17.06.15

Well Known Actor Banks A 'Stow Chunk

Scott Maslen has been on fire recently, fishing at his regular haunt, Walthamstow Reservoirs. The well-known actor has now banked many of the sought-after specimens in the Two & Three Reservoir, but hadn’t taken a forty from there… until now! Here’s Scott’s account of the capture of his new PB!

“I’d had quite a few fish over the last three sessions, including eight fish over 30lb. Things were coming right, thanks to my application over time. I’d been moving, spotting fish and mooching around when I could, keeping in touch with the carp.

Scott's been on fire - this is one of eight over 30lb that he's taken recently.

The rig that accounted for the Long Common - his take on a hinged stiff rig. Note the extended D.

On this latest session, I got down at 3pm to find conditions looking really good for the middle bank. While I was wandering, a guy had a 32lb mirror from The Secret swim and I could have dropped in next to him, but I thought that I’d leave him to it and kept walking up the middle bank of the Two, only to find all the swims taken.

As I walked, the sun was getting stronger, and it was getting pretty hot, which immediately made me think that the shallows in the Three would be worth a look. Once up there, I sat in the Mud Bank swim watching. After a little while, I’d seen enough and flicked a couple of hinged stiff rigs out onto the spots that I knew in the swim. The area has changed recently after they moved the boom, deepening the lake bed in a different area. The rod fished tight to the boom produced a cracking zip linear of 27lb.

When I returned the next day, the water was pushing strongly through the inlet in the same area, and I’d had good results when it was flowing like that before. The action of the inlet pushes the silt away, creating an area that’s both harder and slightly deeper. I flicked a couple of rigs out and they ‘donked’ down lovely onto the spot. Rather than get the alarms out straight away, I rested the rods on a log at the front of the swim and, while getting the third rod sorted, the line on the first rod lifted up in the water and pinged out of the clip.

I picked the rod up and it immediately bent double, with the fish ripping line from the clutch. As soon as it got into the flow from the inlet, off it went, with plumes of black slit coming up and bubbles everywhere. Thankfully, after a few surges out into the lake, I was able to draw it over the net cord. Peering into the net, I knew straight away that it was a big fish. I carefully transferred the fish into a retainer before flicking the rod back out, because I knew that there was a good chance that more fish would be in the area.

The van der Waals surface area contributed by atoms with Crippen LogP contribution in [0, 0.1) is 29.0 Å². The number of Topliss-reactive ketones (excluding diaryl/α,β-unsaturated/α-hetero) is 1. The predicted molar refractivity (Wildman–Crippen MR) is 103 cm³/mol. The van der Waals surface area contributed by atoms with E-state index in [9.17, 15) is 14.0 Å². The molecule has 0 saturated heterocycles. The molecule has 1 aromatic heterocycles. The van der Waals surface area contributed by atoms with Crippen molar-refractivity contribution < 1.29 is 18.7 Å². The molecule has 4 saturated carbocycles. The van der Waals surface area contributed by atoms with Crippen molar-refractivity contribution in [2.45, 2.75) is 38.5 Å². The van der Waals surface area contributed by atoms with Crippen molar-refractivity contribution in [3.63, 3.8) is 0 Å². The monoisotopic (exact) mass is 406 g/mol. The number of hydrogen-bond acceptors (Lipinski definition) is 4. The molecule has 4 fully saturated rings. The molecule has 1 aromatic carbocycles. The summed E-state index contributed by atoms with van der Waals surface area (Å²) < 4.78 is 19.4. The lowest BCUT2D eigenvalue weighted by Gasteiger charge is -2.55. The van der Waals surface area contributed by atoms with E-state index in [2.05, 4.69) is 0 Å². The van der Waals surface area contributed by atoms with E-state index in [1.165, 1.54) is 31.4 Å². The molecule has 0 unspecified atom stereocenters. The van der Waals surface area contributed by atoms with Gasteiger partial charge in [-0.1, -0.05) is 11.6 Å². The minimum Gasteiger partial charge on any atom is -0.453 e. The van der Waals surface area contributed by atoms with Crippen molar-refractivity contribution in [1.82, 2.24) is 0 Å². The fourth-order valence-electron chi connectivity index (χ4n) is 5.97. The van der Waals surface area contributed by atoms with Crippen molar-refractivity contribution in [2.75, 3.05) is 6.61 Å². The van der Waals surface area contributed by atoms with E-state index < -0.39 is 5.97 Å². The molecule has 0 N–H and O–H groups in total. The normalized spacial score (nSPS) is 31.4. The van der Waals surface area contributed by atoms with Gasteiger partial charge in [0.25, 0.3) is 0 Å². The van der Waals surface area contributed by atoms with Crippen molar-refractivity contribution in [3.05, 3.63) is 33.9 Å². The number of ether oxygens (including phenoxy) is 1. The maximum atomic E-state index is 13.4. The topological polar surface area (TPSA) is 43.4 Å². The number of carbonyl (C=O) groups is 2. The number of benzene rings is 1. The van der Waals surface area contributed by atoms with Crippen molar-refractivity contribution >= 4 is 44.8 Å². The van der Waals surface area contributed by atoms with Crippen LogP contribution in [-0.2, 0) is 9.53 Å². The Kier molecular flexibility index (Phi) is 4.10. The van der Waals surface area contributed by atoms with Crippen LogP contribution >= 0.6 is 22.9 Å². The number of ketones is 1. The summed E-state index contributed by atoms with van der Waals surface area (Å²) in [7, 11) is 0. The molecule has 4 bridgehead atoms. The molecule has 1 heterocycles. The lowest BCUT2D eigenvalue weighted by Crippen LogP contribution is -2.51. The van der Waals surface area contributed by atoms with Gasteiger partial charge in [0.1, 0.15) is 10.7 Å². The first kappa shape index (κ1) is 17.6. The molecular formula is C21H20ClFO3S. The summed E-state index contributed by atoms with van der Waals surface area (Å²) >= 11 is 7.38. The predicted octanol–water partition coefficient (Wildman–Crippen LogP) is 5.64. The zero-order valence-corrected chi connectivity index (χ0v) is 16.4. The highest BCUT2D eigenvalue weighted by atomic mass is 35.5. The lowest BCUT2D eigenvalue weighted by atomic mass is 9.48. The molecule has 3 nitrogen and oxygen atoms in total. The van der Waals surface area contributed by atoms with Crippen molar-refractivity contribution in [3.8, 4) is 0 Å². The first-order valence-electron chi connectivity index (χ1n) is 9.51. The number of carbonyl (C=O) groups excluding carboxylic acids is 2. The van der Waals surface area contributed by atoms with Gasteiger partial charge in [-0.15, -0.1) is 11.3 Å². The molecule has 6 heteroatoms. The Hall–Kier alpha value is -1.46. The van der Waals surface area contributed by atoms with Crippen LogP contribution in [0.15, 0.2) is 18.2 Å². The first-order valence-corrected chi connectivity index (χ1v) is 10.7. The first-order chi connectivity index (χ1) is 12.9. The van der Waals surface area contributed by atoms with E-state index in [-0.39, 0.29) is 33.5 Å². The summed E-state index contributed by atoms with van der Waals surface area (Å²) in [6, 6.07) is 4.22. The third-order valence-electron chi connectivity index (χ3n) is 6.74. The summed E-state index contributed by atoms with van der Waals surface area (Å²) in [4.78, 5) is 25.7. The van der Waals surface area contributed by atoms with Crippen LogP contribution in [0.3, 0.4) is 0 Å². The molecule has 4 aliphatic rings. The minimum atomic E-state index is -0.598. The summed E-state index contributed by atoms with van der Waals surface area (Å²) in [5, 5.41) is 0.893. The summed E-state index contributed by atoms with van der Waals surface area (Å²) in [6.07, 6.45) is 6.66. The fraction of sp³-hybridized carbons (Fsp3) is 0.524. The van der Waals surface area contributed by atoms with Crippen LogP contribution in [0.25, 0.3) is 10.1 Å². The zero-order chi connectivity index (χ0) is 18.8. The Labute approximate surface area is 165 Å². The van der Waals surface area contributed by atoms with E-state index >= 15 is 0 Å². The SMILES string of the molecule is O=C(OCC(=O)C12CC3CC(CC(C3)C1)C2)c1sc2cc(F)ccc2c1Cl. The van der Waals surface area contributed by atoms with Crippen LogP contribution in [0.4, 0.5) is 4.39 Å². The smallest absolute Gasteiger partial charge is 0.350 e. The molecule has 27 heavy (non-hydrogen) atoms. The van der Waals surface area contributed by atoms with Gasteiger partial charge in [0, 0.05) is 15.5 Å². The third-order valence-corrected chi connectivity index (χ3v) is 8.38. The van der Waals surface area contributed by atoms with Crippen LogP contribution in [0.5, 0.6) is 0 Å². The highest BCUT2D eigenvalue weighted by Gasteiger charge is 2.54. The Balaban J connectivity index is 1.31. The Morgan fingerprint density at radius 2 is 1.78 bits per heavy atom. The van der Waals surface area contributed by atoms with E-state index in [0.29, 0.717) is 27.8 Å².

One of the Thames Water staff, Greg, came round to help with the photos and when I came to lift the retainer from the lake, I thought that it must have been holding extra water because it felt so heavy! As we now know, it was all fish! On the bank, we identified it as the Long Common and weighed it at 40lb 15oz, a new PB, and my first forty. I’ve had so many thirty-nines now; I thought it was never going to happen!

The action didn’t end there either. I went on to take fish of 32lb 8oz, 25lb and 22lb from the same area. I kept the action coming by feeding a mixture of Mainline Cell and Hybrid, just a few halved baits at a time, into the flow after each fish. I’d purposely let the bait get hot and sticky, with an attractive film of sugars on the outside, as I prefer to use them like this.

To have caught my first forty from Walthamstow, a complex that I love, means an awful lot. I’ve put in a major campaign on there in recent times, and have had quite a few of the better fish, including the Big Mirror at 38lb 12oz. The capture of the Long Common means that there’s really only the one big ‘un that I’m still short of, which is the Big Common itself.”

Scott’s successful setup was a Kable Leadcore leader, set up with the No-Trace system, down to a 3oz lead, fished on a Heli-Safe. The rig was Scott’s own take on the hinged-stiff rig, with a 20lb IQ boom, size-six Krank Chod and Mouth Trap hook section. His hook baits were heavily soaked Banoffee pop-ups, which he pre-drilled to allow the Banoffee dip to penetrate fully. Scott then pushed a piece of cork stick into the bait to ensure maximum buoyancy and overweighted the bait with Dark Matter putty counterbalance.

Congratulations from all at Korda Scott – a well earned result!

An early morning thirty; one of three carp that day.

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